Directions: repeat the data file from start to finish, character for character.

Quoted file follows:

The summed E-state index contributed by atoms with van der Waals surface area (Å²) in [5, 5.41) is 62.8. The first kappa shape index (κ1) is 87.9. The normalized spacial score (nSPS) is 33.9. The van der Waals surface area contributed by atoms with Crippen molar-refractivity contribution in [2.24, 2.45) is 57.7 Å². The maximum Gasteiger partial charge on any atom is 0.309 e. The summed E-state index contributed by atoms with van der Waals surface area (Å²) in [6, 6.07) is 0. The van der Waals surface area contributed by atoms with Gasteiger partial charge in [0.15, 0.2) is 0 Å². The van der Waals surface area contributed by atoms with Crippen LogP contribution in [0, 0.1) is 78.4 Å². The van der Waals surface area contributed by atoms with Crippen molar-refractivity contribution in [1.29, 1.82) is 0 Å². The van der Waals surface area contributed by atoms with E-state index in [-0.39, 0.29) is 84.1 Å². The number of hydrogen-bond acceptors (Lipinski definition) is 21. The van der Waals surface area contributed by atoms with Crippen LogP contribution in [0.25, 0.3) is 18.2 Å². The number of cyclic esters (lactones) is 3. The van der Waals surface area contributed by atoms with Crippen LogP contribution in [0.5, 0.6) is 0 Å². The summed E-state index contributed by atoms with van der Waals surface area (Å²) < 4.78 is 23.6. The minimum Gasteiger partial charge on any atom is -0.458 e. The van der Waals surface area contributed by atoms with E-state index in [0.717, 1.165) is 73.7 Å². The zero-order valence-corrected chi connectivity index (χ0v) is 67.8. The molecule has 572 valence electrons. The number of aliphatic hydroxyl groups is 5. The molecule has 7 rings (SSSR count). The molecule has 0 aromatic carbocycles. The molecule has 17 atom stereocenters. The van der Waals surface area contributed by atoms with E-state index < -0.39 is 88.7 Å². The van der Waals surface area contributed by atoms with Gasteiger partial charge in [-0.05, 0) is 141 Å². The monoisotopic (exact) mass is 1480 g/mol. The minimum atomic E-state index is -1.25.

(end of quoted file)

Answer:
The summed E-state index contributed by atoms with van der Waals surface area (Å²) in [5, 5.41) is 62.8. The first kappa shape index (κ1) is 87.9. The normalized spacial score (nSPS) is 33.9. The van der Waals surface area contributed by atoms with Crippen molar-refractivity contribution in [2.24, 2.45) is 57.7 Å². The maximum Gasteiger partial charge on any atom is 0.309 e. The summed E-state index contributed by atoms with van der Waals surface area (Å²) in [6, 6.07) is 0. The van der Waals surface area contributed by atoms with Gasteiger partial charge in [0.15, 0.2) is 0 Å². The van der Waals surface area contributed by atoms with Crippen LogP contribution in [0, 0.1) is 78.4 Å². The van der Waals surface area contributed by atoms with Crippen molar-refractivity contribution in [1.29, 1.82) is 0 Å². The van der Waals surface area contributed by atoms with E-state index in [-0.39, 0.29) is 84.1 Å². The number of hydrogen-bond acceptors (Lipinski definition) is 21. The van der Waals surface area contributed by atoms with Crippen LogP contribution in [0.25, 0.3) is 18.2 Å². The number of cyclic esters (lactones) is 3. The van der Waals surface area contributed by atoms with Crippen LogP contribution in [0.5, 0.6) is 0 Å². The summed E-state index contributed by atoms with van der Waals surface area (Å²) < 4.78 is 23.6. The minimum Gasteiger partial charge on any atom is -0.458 e. The van der Waals surface area contributed by atoms with E-state index in [0.717, 1.165) is 73.7 Å². The zero-order valence-corrected chi connectivity index (χ0v) is 67.8. The molecule has 572 valence electrons. The number of aliphatic hydroxyl groups is 5. The molecule has 7 rings (SSSR count). The molecule has 0 aromatic carbocycles. The molecule has 17 atom stereocenters. The van der Waals surface area contributed by atoms with E-state index < -0.39 is 88.7 Å². The van der Waals surface area contributed by atoms with Gasteiger partial charge in [-0.05, 0) is 141 Å². The monoisotopic (exact) mass is 1480 g/mol. The minimum atomic E-state index is -1.25.